Why Other Countries Have Better Sunscreen - The Atlantic
Category: Health, Science & TechnologyVia: revillug • 4 weeks ago • 6 comments
By: Amanda Mull (The Atlantic)
Newer, better UV-blocking agents have been in use in other countries for years. Why can't we have them here?
By Amanda Mull July 1, 2022Share
At 36, I am just old enough to remember when sunscreen wasn't a big deal. My mom, despite being among the palest people alive, does not remember bringing it on our earliest vacations, or hearing any mention of sun protection by our pediatrician. The first memories I have of sunscreen are from the day camp that my brother and I attended in the 1990s, where we spent every day on a playground in the direct Georgia sun but were prompted to slather it on only once every two weeks, when we were bused to a community pool. On those days, mom dropped an ancient bottle of Coppertone, expiration date unknown, into my backpack, where I usually left it. In 2000, I started high school, just in time for the golden age of the tanning bed.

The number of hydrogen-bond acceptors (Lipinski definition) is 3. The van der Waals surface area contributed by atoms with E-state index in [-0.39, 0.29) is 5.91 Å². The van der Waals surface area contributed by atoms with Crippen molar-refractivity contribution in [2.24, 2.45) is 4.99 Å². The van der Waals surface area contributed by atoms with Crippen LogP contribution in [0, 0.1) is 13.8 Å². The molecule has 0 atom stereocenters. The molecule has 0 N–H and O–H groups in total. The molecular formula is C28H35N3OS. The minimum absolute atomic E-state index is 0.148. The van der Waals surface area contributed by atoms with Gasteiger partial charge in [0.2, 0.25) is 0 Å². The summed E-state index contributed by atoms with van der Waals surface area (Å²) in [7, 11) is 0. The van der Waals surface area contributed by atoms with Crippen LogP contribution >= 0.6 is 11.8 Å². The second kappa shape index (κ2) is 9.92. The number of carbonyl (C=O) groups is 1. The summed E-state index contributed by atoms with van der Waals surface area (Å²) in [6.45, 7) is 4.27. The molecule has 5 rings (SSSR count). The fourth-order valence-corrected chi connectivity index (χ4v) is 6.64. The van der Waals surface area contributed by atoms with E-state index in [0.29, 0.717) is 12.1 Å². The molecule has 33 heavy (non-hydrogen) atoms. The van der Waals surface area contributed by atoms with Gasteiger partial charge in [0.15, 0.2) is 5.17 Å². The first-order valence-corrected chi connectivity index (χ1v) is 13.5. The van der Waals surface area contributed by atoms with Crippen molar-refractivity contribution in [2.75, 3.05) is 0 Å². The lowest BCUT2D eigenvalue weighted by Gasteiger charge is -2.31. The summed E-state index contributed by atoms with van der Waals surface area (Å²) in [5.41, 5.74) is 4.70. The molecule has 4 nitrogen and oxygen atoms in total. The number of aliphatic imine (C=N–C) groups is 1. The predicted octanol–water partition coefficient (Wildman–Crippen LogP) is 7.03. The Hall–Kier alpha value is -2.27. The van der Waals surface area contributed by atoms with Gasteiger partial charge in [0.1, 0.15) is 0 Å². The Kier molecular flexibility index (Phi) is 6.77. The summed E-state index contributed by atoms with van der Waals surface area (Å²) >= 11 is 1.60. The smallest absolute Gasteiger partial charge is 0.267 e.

The preponderance of babies in rashguards and bucket hats that you now see at the beach shows how much has changed, and how quickly. Skyrocketing skin-cancer rates, specifically for fair-skinned people, among whom the disease is more prevalent, have scared plenty of people into rethinking their tans, as has the realization that sun exposure causes—horror of horrors—wrinkles and other visible signs of aging. Now SPF is ubiquitous. You can find it in lotions, sprays, gels, oils, powders, and implements that look like grade-school glue sticks, as well as infused into skin-care products, lip balms, makeup, and clothing. Sun care has its own aisle at big-box stores, and beauty companies worth hundreds of millions of dollars have been built from the ground up by offering only products that block ultraviolet rays.